It's not just clarity and coherence that the party should be worried about; it's the lack of a distinct Labour narrative. Consider the recent past. The Tories obsess over the deficit; Labour tries to find a compromise position on deficit reduction ("halving the deficit over four years"). The Tories shout about the need for cuts; Labour tries to find a softer position on cuts ("too far, too fast"). The Tories announce that austerity will continue into the next parliament; Labour's response is to say that it can't guarantee it will reverse any ("all"?) of the Tory cuts.

There is a theme here - the Tories set the agenda, Labour operates within it. On the economy, in particular, the Tories have displayed extraordinary message discipline. At the start of the financial crisis in 2008/2009, they settled on a theme - that "big government" was to blame, that Labour had "overspent" and that the budget deficit threatened to "bankrupt" Britain - and have repeated it since like robots: in speeches, interviews, articles and at the des­patch box. "We're clearing up Labour's mess," goes the Tory mantra. In his resignation letter in October 2011, the outgoing defence secretary, Liam Fox, even referred to the "vital work of this government, above all in controlling the enormous budget deficit we inherited".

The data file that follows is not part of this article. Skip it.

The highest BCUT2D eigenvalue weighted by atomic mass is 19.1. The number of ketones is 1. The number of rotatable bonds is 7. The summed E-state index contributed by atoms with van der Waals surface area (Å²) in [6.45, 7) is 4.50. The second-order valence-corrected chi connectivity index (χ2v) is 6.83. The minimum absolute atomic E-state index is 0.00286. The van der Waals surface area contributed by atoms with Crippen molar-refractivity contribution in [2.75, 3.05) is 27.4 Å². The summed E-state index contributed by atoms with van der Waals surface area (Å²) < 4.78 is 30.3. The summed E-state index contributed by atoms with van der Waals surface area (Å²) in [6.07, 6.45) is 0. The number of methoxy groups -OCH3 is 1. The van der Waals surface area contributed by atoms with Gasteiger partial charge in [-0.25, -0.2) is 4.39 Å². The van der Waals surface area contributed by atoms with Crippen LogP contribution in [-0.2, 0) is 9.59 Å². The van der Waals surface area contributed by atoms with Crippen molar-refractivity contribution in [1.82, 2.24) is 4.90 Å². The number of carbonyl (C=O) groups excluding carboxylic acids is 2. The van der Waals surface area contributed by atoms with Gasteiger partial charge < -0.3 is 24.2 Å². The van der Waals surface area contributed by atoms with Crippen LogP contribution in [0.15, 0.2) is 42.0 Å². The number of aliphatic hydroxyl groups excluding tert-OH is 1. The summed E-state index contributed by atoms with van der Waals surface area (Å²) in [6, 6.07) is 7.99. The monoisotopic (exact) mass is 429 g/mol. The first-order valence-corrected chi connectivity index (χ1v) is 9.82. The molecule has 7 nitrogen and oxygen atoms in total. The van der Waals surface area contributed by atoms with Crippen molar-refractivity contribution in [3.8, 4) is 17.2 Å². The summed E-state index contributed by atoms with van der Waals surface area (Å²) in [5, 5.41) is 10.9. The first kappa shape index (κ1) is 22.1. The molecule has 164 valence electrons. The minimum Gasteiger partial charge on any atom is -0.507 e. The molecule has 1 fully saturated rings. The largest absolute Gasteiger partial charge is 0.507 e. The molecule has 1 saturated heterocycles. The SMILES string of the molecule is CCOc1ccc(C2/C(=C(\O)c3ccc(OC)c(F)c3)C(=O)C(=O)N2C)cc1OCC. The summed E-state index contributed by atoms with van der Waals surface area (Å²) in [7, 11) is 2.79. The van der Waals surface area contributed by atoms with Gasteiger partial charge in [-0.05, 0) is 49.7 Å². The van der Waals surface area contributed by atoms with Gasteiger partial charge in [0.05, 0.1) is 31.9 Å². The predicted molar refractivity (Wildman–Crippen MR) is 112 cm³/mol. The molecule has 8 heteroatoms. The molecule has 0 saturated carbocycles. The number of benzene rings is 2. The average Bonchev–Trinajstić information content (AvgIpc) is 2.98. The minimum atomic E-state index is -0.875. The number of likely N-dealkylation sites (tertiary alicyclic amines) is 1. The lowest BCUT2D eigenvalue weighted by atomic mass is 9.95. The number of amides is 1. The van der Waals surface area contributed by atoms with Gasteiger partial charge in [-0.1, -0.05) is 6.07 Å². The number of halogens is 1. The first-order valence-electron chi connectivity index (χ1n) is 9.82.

By defining deficit-reduction-through-austerity as responsible and unavoidable, the Tories have defined those opposed to such austerity measures as irresponsible and deluded: as "deficit deniers".